Mobile Home Water Heater Guide: Install, Compare, Troubleshoot

Hot water is essential in any household – let alone a mobile home – for the likes of bathing, cleaning and properly disinfecting. In single-family homes and mobile home units, water is heated and dispersed to faucets and shower heads by a water heater. But don’t confuse the hot water heaters that you’ll find in single-family homes as the same as a mobile home water heater. Though there are certainly similarities when it comes to functionality and installation, there are also some key differences. This post is designed to detail everything you need to know about mobile home water heaters, from how they differ from conventional ones to how to repair and install them.

Mobile Home Water Heaters vs. Conventional Ones

Mobile Home Water Heater vs Regular

First things first: As we noted in the introduction, a mobile home water heater differs from a conventional water heater. This is mainly because water heaters found in single-family homes typically have a lot more room to be installed in, while mobile home water heaters must fit into a designated closet that’s either inside or outside of the manufactured home. Because space is often limited in this closet or storage space, the water heater needs to be sized to fit those dimensions. It’s common to find anywhere from 40 to 60-gallon hot water tanks in conventional homes, but most mobile home water heater closets are only able to accommodate sizes of up to 30-gallon tanks. This is a key reason why you can’t just install a standard water heater in a mobile home. Another important reason for doing so is that it’s against the law. Mobile home water heaters must have a U.S. Department of Housing and Urban Development (HUD) safety approval.

There are some other key differences between conventional water heaters and mobile home water heaters:

  • Unlike conventional water heaters where all connections are located at the top of the tank, the cold inlet connection is positioned on the side and the hot water inlet at the top of a mobile home water heater. On some tank models, both inlets may be positioned on the side.
  • Gas heaters typically have orifices so mobile home owners can power it via either natural gas or propane. However, this also tends to increase the cost of said heaters.
  • The location is crucial if you have a gas water heater. That’s because if it’s installed inside the mobile home, it must be a sealed combustion gas heater. Failure to abide by this standard is against the law, voids any warranty and will likely result in a denied insurance claim in the event of damage.

Read more on this topic in our mobile home repair forum.

Gas vs. Electric Water Heaters

Gas vs Electric Water Heater for Mobile Home

The various types of water heaters that mobile home owners have to choose from isn’t unlike the choices that conventional homeowners have. The two main types of mobile home water heaters are gas and electric, and it’s also worth noting that tankless water heaters are rising in popularity. Here’s a rundown on the pros and cons of each type of water heater:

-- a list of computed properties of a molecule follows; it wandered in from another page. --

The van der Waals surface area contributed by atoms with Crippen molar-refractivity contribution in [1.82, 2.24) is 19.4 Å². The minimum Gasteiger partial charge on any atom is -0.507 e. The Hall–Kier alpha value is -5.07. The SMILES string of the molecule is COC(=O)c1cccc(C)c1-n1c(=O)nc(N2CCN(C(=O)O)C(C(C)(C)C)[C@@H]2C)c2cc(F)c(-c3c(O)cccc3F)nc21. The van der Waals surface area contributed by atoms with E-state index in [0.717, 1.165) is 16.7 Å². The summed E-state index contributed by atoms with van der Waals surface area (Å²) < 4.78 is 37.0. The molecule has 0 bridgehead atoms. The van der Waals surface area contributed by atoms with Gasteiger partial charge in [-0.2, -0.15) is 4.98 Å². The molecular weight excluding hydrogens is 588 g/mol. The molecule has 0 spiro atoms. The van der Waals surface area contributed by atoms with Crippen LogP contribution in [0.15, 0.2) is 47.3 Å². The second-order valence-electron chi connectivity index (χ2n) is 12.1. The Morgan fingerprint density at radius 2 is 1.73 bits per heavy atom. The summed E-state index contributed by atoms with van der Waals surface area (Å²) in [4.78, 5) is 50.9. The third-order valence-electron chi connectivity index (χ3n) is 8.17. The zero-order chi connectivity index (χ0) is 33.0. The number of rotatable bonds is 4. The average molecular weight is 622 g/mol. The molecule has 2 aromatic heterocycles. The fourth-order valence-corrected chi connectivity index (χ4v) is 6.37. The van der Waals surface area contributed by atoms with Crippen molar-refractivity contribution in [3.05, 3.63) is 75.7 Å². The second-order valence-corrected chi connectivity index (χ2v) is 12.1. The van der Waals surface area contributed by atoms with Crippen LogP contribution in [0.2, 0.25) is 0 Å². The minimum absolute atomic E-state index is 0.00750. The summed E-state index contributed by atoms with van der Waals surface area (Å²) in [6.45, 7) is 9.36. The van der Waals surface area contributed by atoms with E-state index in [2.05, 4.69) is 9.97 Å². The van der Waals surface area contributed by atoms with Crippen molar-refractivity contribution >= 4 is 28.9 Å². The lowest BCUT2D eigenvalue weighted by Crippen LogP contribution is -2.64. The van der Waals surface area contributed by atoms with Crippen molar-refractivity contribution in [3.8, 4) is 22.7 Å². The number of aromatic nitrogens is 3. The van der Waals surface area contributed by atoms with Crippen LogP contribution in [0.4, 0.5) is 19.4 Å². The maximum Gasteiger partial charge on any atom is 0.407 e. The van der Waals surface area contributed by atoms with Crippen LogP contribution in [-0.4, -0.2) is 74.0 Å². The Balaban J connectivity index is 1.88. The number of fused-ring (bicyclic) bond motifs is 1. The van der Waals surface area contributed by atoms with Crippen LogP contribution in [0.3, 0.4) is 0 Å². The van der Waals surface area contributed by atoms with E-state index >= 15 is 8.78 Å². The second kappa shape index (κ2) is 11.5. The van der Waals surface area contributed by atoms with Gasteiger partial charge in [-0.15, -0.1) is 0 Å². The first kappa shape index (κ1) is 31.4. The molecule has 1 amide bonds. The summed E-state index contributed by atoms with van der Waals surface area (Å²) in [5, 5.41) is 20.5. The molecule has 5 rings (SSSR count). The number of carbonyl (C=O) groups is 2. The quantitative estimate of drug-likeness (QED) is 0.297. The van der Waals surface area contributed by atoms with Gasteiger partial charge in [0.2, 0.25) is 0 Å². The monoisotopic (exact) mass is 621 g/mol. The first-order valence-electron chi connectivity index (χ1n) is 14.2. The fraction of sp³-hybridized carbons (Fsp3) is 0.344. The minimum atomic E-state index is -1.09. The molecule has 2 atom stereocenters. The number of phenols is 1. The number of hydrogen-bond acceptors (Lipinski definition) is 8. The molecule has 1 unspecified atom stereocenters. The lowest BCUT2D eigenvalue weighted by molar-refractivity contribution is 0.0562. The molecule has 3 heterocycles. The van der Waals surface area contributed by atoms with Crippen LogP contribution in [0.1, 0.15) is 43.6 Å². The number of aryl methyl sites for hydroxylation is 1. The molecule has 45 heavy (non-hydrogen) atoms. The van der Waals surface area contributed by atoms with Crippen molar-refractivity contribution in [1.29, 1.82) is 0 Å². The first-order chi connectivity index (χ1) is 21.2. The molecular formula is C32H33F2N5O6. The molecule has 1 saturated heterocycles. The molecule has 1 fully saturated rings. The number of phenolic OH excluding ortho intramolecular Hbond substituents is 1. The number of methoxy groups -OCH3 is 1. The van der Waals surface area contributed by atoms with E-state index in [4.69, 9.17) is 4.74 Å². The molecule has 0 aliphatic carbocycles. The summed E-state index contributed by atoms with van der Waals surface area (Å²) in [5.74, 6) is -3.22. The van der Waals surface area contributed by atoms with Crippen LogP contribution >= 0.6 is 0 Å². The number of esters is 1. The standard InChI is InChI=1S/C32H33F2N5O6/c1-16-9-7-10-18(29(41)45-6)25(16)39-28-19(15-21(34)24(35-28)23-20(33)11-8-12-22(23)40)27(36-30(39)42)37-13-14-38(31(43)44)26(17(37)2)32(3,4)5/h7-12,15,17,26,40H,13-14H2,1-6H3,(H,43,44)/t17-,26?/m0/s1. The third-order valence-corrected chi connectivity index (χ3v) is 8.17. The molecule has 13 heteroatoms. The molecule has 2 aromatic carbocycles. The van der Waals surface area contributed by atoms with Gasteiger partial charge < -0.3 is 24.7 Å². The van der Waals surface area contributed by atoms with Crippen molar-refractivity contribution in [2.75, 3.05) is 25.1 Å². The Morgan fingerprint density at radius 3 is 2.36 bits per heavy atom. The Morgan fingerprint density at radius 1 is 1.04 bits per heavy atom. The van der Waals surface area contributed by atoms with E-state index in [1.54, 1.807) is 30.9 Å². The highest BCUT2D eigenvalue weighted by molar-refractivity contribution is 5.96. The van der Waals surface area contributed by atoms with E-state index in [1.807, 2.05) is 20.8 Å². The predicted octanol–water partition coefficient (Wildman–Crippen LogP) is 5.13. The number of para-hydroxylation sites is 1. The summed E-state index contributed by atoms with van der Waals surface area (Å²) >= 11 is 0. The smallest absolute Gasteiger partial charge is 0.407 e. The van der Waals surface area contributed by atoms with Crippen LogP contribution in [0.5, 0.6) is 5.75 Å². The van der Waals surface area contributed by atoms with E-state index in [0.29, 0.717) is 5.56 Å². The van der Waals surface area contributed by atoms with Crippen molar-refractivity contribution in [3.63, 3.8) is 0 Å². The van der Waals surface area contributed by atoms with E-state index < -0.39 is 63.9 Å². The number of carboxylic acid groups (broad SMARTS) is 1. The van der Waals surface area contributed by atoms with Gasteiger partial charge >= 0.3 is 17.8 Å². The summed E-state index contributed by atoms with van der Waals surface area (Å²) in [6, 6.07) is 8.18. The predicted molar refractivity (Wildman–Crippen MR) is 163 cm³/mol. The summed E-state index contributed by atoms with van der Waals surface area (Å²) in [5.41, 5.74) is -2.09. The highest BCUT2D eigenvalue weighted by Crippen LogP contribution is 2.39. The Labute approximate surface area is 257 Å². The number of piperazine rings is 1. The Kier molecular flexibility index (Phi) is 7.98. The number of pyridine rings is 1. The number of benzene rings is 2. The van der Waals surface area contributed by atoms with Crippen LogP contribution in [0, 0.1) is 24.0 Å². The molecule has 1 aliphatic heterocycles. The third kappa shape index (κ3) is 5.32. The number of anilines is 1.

• Gas Water Heater: Like we noted above, gas water heaters are more expensive than electric mobile home heaters. However, it’s important to note that they are often more versatile, offering both propane and natural gas connectivity options.
  • Electric Water heater: The key advantages to selecting an electric water heater include the comparatively low cost of the units and the fact that no matter where your mobile home is located, you’ll have hot water so long as there’s power. However, the key drawback is that electric heaters have special electrical requirements, so if you’re going from a gas heater to an electric one in your mobile home, you may need to run a new electric line or install a new electrical panel to ensure it’s getting the juice it needs.
  • Tankless Water Heater: The big benefit of tankless water heaters is that it’s essentially “on demand” hot water. Specifically, water is only heated for what you use whenever the hot water faucet is turned, which can result in significant cost savings versus heating 30 gallons of hot water at once. Another advantage is that they take up much less room, potentially permitting the water heater closet to double as a storage area. The disadvantages to tankless are that they’re more expensive to purchase, require special venting requirements if they run on gas and can be more difficult to install.

Troubleshooting Mobile Home Water Heater Issues: Repair vs. Replace

Repair or Replace Mobile Home Water Heater

Whether it’s a single-family home or a mobile home, hot water tanks don’t have an incredibly long shelf life. In fact, it is estimated that homeowners can expect to get anywhere from 8 to 12 years out of their tanks before a new one is necessary. It goes without saying, however, that the better a tank is cared for, the longer it’s likely going to last. Here’s a look at some common maintenance tasks to consider performing on your mobile home water heater:

  • Flush it: Unless you have a tankless heater, draining the tank and flushing it at least annually can help it last longer by removing sediment that has a tendency to build up at the bottom of the tank. To flush your tank, turn off the gas and the cold water supply to the tank. Then hook up a garden hose to the drainage spigot on the bottom and ensure that the end of it either drains outside or in a sink or drain. Open up the bottom spigot and let the water drain. Then, turn on the cold water to the tank and let it flush out the tank for a few minutes. To conclude, turn off the drainage spigot, disconnect the hose and turn the gas back on. The tank should begin to fill back up.